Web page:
TBA

### Syllabus

Originally, an operator space was a closed subspace of B(H), the algebra of all bounded operators on a Hilbert space H. In his 1988 thesis, Zhong-Jin Ruan showed that operator spaces can be characterized (up to a suitable notion of isomorphism, of course) through two, very simple axioms. In recent years, it has be come fashionable to speak of operator spaces as of "quantized Banach spaces", which are the main object of study in "quantized functional analysis". Many basic principles from ordinary functional analysis - duality, the Hahn-Banach theorem - have analogs in the quantized setting whereas others - the open mapping theorem and local reflexivity, for instance - don't.

In this course, I plan to cover:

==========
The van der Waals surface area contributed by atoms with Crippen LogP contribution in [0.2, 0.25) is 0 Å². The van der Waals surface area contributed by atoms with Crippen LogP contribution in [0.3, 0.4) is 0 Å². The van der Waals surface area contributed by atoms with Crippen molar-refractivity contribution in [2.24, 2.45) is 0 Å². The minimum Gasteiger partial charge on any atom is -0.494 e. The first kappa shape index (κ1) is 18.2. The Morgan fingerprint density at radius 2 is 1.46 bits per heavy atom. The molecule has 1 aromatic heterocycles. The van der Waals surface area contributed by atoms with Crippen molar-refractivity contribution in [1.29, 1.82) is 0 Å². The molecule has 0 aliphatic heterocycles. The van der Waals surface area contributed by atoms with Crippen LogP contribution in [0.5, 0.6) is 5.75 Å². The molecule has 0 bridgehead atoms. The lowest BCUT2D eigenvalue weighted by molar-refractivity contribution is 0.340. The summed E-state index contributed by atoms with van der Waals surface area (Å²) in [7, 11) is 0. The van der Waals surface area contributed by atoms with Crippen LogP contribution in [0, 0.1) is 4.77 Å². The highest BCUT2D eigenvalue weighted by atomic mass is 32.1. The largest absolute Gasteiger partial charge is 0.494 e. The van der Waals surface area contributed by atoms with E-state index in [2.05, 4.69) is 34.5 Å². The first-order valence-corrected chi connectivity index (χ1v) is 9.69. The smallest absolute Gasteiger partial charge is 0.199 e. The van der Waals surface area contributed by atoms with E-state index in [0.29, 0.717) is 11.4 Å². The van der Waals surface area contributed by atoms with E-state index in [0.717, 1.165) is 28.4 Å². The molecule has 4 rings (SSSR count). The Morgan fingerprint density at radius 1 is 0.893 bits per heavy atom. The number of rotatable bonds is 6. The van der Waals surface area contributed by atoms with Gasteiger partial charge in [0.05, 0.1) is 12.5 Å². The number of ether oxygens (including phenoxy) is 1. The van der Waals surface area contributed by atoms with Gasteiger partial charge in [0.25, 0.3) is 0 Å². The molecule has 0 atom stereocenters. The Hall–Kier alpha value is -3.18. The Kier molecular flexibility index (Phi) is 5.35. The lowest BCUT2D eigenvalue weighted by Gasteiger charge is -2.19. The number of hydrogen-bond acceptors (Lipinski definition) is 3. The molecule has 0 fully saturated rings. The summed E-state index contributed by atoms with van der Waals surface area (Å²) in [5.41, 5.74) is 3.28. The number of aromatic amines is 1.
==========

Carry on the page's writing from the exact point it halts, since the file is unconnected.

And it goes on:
• concrete and abstract operator spaces;
• duality for operator spaces and Wittstock's Hahn-Banach theorem;
• operator space tensor products (injective, projective, and Haagerup).

Depending on the background of the students enrolled in this course, I may treat at least some of the following:

• interpolation of operator spaces;
• applications to abstract harmonic analysis;

### Textbooks

None required, but the following are recommended:

1. E. G. Effros and Z.-J. Ruan, Operator Spaces. Clarendon Press, Oxford, 2000.
2. G. Pisier, Introduction to Operator Space Theory, London Mathematical Society Lecture Note Series, 294. Cambridge University Press, Cambridge, 2003.
3. V. Paulsen, Completely Bounded Maps and Operator Algebras, Cambridge Studies in Advanced Mathematics, 78. Cambridge University Press, Cambridge, 2002.
4. G. Wittstock, et al., What are Operator Spaces? - An Online Dictionary. Online Resource, 2001.